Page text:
Frontman to release his second solo LP
Andrew Trendell

16:29 23rd July 2014

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Bloc Party's Kele Okereke is back - announcing details of his second solo album, Trick. Watch a teaser for the album below.

The follow-up to Okereke's solo debut The Boxer will be released in October, and is described as 'darker', 'more sensual',  'more libidinous', 'more soulful' and "standing at the crossroads of club history, old school soul and modern electronic R&B, with a distinctively British twist."

The words 'nocturnal', 'sleak' and 'beautiful' have also been used to described it. Sounds pretty good, eh? See for yourself in the teaser below. 

Trick will be released on 13 October. See the full tracklisting below.
First Impressions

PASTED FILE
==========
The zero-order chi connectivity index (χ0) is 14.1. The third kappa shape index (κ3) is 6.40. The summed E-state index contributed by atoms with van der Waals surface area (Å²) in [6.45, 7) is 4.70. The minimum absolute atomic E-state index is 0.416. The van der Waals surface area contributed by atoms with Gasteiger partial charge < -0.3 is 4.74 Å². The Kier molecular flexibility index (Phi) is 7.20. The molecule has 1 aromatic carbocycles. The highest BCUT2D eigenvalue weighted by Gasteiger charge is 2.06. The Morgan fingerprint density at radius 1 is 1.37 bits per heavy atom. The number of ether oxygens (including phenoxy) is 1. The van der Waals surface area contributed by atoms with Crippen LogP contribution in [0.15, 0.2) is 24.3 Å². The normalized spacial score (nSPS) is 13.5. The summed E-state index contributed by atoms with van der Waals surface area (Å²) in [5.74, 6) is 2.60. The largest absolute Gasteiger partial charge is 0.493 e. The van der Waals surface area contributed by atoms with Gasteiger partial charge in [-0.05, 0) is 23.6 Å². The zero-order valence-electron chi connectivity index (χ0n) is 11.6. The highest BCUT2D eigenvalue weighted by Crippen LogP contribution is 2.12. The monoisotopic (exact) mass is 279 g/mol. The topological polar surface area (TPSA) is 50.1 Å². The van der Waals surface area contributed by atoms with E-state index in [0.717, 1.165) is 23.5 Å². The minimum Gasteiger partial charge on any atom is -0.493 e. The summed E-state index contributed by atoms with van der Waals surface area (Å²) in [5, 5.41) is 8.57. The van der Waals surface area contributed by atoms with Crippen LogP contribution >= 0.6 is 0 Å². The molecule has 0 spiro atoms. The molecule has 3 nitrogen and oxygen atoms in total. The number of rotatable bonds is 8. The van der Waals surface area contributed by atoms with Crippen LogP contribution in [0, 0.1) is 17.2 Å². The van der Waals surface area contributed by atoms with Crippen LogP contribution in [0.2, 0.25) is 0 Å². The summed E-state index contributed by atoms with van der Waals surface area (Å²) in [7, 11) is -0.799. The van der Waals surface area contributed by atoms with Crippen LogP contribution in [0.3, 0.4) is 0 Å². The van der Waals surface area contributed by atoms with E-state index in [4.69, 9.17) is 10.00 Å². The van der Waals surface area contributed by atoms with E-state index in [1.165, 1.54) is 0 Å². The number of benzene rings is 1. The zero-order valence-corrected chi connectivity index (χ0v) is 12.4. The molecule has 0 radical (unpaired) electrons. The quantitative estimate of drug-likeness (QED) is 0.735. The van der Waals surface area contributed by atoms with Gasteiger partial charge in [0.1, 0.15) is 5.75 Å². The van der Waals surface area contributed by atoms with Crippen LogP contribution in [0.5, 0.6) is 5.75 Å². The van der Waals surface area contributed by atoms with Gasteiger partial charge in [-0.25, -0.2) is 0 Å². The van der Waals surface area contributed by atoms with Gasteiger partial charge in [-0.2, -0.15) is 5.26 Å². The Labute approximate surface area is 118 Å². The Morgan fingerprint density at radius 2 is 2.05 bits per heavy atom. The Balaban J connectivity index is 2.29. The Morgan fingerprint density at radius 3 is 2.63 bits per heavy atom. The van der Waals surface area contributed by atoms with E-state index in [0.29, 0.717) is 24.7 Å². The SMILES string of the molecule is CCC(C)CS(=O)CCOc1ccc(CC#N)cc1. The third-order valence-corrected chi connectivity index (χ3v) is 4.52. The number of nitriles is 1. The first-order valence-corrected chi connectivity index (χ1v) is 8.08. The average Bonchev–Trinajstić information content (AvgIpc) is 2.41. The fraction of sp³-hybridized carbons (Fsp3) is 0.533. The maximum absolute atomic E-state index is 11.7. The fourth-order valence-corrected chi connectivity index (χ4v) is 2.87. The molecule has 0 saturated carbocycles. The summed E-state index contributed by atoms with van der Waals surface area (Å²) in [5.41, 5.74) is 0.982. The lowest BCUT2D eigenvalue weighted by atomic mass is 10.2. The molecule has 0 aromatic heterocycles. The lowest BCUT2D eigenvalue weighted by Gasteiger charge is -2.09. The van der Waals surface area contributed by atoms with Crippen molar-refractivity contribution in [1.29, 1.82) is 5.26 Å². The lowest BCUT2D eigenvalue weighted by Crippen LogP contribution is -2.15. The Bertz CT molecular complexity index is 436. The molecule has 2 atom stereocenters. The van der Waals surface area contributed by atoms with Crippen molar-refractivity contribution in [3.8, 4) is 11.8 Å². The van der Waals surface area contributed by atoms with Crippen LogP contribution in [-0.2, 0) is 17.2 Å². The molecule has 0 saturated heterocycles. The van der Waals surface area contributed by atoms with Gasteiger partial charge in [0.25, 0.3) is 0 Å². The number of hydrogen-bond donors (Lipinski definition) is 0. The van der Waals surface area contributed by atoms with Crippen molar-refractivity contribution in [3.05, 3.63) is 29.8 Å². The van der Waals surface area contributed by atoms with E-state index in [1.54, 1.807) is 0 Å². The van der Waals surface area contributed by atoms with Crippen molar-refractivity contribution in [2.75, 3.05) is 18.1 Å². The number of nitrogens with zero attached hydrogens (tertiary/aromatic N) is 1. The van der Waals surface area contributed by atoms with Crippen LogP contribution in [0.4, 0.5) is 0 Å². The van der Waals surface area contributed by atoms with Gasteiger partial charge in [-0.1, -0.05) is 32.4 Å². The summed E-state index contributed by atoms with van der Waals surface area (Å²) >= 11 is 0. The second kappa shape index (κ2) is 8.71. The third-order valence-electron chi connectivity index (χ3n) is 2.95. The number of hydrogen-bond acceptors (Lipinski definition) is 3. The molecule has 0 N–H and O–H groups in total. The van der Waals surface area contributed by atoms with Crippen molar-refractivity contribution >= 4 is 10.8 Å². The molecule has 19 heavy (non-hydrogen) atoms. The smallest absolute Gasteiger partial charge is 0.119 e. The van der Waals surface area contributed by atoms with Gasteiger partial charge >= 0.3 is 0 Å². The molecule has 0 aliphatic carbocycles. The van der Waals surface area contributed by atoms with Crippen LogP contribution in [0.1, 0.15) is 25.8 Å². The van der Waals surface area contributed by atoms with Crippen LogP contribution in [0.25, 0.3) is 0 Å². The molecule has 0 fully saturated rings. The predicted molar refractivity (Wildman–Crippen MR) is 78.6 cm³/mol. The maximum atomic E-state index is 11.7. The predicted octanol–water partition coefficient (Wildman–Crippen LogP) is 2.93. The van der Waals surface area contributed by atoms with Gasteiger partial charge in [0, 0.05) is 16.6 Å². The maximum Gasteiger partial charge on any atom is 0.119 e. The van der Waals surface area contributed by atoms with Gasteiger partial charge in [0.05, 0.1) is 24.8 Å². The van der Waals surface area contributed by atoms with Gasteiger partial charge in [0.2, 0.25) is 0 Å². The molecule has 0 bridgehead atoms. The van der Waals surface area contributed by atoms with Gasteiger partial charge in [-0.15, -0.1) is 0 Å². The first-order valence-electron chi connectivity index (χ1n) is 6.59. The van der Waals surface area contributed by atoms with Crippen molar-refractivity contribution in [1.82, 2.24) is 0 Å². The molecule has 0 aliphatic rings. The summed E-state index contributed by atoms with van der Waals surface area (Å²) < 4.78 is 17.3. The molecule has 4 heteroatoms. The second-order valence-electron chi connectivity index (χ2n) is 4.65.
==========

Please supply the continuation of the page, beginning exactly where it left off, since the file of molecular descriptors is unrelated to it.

Like We Used To
Humour Me
Year Zero
My Hotel Room
Silver and Gold
Stay the Night

Below: 18 solo artists who are winning 2014 so far

  • Banks: 'Waiting Game' is one of the best tracks of the past year, and though none of her subsequent singles have quite matched its depth and power, if there's any justice, Banks won't be waiting much longer for huge success. 'Cus she's a Goddess.

  • Lykke Li: She's just admitted that, six years on, she "cannot stand" her first album. We're fairly confident though, that come 2020, she'll still be pretty damn proud of I Never Learn. It's a beautifully bleak record which strips back the electronic pretence of earlier outings.